Entrepreneur’s Business Takes Flight

Start-Up NY/Inclusive Entrepreneurship, a first-of-its kind program, has assisted more than 60 people with disabilities turn business ideas into reality. The program has been so successful that it’s being used as a model in Manhattan and other areas.

Linda ErbLinda Erb’s love of flying turned into a 20-year career as an international flight attendant with American Airlines. But, a September 2007 accident grounded Erb’s career in the air, altering the course of her life. After slipping on an oil-covered floor in a terminal at Brussels, Belgium, airport, she faced debilitating injuries. Three bones were knocked out of place in Erb’s neck, causing vision impairment, cognitive issues, and constant migraines.

“In an instant everything changed. I thought to myself, ‘I will never be able to multi-task again or do what I love,’” says Erb, of Camillus, New York. “I battled debilitating pain while trying to figure out what I was going to do with the rest of my life. How was I going to become a productive part of society again? It took me a year of thinking to figure out what I was going to do. ”

Erb’s chance encounter with a Burton Blatt Institute (BBI) staff member in 2008 would help put her life back on a positive path. And her career, as a business owner this time, has taken off again. “I attended the WISE (Women Igniting the Spirit of Entrepreneurship) Symposium and during the social hour I took a break and sat down on a couch feeling exhausted. Me’Shae Brooks-Rolling [senior operations manager, Medicaid Infrastructure Grant] shared the couch with me and introduced herself. She asked what my business idea was, and during the conversation she made me aware of the Start-Up NY/Inclusive Entrepreneurship program.”

Now, three years after the meeting, Erb is the owner of OhGoodyGoody.com, an online retailer that sells gift certificates to such locally owned businesses as wineries, spas, and gift shops. “If it were not for the program, OhGoodyGoody.com would not exist. I had no business skills at the time, and I had no idea how to get skills.”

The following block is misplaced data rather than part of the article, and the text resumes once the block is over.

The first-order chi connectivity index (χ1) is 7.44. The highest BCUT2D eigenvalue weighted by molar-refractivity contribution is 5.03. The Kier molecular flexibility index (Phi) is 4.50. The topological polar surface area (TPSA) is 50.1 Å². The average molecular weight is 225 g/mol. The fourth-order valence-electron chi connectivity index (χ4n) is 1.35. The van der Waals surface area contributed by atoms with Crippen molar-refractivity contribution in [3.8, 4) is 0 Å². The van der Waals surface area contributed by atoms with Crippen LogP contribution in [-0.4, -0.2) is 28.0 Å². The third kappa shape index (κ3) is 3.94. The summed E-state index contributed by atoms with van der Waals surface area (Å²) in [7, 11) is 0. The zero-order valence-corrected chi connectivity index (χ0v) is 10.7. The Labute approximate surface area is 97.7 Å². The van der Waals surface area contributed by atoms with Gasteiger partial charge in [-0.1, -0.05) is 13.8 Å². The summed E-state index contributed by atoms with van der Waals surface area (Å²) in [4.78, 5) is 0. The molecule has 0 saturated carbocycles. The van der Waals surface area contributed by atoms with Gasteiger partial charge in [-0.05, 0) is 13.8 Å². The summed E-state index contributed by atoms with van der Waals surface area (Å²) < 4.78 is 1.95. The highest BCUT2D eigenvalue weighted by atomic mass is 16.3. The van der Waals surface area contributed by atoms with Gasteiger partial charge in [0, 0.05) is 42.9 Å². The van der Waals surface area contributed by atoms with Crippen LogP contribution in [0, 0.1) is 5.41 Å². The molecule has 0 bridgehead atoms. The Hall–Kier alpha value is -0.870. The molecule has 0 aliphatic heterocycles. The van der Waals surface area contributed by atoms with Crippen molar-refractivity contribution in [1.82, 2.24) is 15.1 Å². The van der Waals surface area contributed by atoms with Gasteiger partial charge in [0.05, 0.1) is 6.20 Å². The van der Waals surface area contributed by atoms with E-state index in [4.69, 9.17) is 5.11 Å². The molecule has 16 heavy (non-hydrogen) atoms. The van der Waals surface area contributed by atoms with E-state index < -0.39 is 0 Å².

What Erb did have was a unique business idea that she successfully turned into reality through the services provided by Start-Up NY/Inclusive Entrepreneurship. And, she isn’t alone in achieving her dreams. From a dog grooming and day care service to a car repair garage, entrepreneurs with disabilities, including veterans, are making their mark in the Central New York business community, thanks to the innovative, first-of-its-kind program developed by BBI.

Since 2007, Start-Up NY/Inclusive Entrepreneurship—a partnership of BBI, SU’s Whitman School of Management, and Onondaga County, New York—has assisted 204 individuals with diverse disabilities in the creation of more than 60 new businesses. “We know people with disabilities can become successful small business owners given the opportunity, training, and resources,” says Gary Shaheen G’86, BBI senior vice president.

Housed at the South Side Innovation Center in Syracuse, the program includes business plan development, benefits planning assistance, financing consultation, training programs, and other resources. For Erb, one of the most rewarding aspects was that Start-Up NY/Inclusive Entrepreneurship allowed her to collaborate with SU students. The program teaches and guides college students who work as business development consultants with the entrepreneurs. Students participate as part of Inclusive Entrepreneurship Consulting, a course jointly taught by the Whitman School and BBI that has enrolled more than140 students.

Start-Up NY/Inclusive Entrepreneurship not only makes self-employment a viable option for people with disabilities, but it also has a positive impact on the local economy. When people with disabilities earn money as small business owners, they can reduce their reliance on public assistance, increase their standard of living and self-esteem, and contribute to the business and economic growth.

BBI managed the design and implementation of Start-Up NY/Inclusive Entrepreneurship on behalf of Onondaga County, which received a three-year, $3 million grant from the U.S. Department of Labor Office of Disability Employment Policy to create the program. “The work accomplished by the Burton Blatt Institute at Syracuse University reinforces our belief that, with the correct supports, all citizens can find their rightful place in our county’s economic fabric,” says County Executive Joanne M. Mahoney ’87, L’90.

And now, budding entrepreneurs with disabilities outside of Central New York will reap the benefits of the program. BBI is working with community partners to launch programs in other locations, including Manhattan. “I was sent out into the business world very well equipped,” says Erb.